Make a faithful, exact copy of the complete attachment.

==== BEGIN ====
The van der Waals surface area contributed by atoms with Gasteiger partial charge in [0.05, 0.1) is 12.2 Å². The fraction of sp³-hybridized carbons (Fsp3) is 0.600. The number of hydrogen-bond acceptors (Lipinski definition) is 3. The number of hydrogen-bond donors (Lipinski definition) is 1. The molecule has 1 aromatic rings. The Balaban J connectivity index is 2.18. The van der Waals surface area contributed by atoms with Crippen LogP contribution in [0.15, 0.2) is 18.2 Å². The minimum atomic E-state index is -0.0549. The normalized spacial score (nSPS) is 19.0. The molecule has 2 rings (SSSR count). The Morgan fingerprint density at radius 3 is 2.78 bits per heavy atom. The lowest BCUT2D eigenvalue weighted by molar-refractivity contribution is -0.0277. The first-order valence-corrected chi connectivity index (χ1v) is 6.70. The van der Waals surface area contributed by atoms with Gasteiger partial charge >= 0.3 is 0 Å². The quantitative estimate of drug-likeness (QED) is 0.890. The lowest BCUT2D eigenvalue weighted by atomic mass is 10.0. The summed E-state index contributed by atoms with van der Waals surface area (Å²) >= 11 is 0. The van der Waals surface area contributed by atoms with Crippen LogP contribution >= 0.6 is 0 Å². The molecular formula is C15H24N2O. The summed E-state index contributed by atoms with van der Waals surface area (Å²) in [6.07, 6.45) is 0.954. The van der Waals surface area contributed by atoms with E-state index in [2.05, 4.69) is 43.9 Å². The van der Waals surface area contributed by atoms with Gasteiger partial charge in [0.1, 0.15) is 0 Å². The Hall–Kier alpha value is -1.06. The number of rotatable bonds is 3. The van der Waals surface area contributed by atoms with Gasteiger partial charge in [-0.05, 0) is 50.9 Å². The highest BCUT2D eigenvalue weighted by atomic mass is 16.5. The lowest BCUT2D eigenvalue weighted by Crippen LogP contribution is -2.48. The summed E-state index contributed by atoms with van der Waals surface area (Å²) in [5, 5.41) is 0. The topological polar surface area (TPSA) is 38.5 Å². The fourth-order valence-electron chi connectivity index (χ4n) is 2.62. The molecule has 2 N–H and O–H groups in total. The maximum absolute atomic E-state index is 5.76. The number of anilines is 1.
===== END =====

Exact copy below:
The van der Waals surface area contributed by atoms with Gasteiger partial charge in [0.05, 0.1) is 12.2 Å². The fraction of sp³-hybridized carbons (Fsp3) is 0.600. The number of hydrogen-bond acceptors (Lipinski definition) is 3. The number of hydrogen-bond donors (Lipinski definition) is 1. The molecule has 1 aromatic rings. The Balaban J connectivity index is 2.18. The van der Waals surface area contributed by atoms with Crippen LogP contribution in [0.15, 0.2) is 18.2 Å². The minimum atomic E-state index is -0.0549. The normalized spacial score (nSPS) is 19.0. The molecule has 2 rings (SSSR count). The Morgan fingerprint density at radius 3 is 2.78 bits per heavy atom. The lowest BCUT2D eigenvalue weighted by molar-refractivity contribution is -0.0277. The first-order valence-corrected chi connectivity index (χ1v) is 6.70. The van der Waals surface area contributed by atoms with Gasteiger partial charge >= 0.3 is 0 Å². The quantitative estimate of drug-likeness (QED) is 0.890. The lowest BCUT2D eigenvalue weighted by atomic mass is 10.0. The summed E-state index contributed by atoms with van der Waals surface area (Å²) >= 11 is 0. The van der Waals surface area contributed by atoms with Crippen LogP contribution >= 0.6 is 0 Å². The molecular formula is C15H24N2O. The summed E-state index contributed by atoms with van der Waals surface area (Å²) in [6.07, 6.45) is 0.954. The van der Waals surface area contributed by atoms with E-state index in [2.05, 4.69) is 43.9 Å². The van der Waals surface area contributed by atoms with Gasteiger partial charge in [0.1, 0.15) is 0 Å². The Hall–Kier alpha value is -1.06. The number of rotatable bonds is 3. The van der Waals surface area contributed by atoms with Gasteiger partial charge in [-0.05, 0) is 50.9 Å². The highest BCUT2D eigenvalue weighted by atomic mass is 16.5. The lowest BCUT2D eigenvalue weighted by Crippen LogP contribution is -2.48. The summed E-state index contributed by atoms with van der Waals surface area (Å²) in [5, 5.41) is 0. The topological polar surface area (TPSA) is 38.5 Å². The fourth-order valence-electron chi connectivity index (χ4n) is 2.62. The molecule has 2 N–H and O–H groups in total. The maximum absolute atomic E-state index is 5.76. The number of anilines is 1.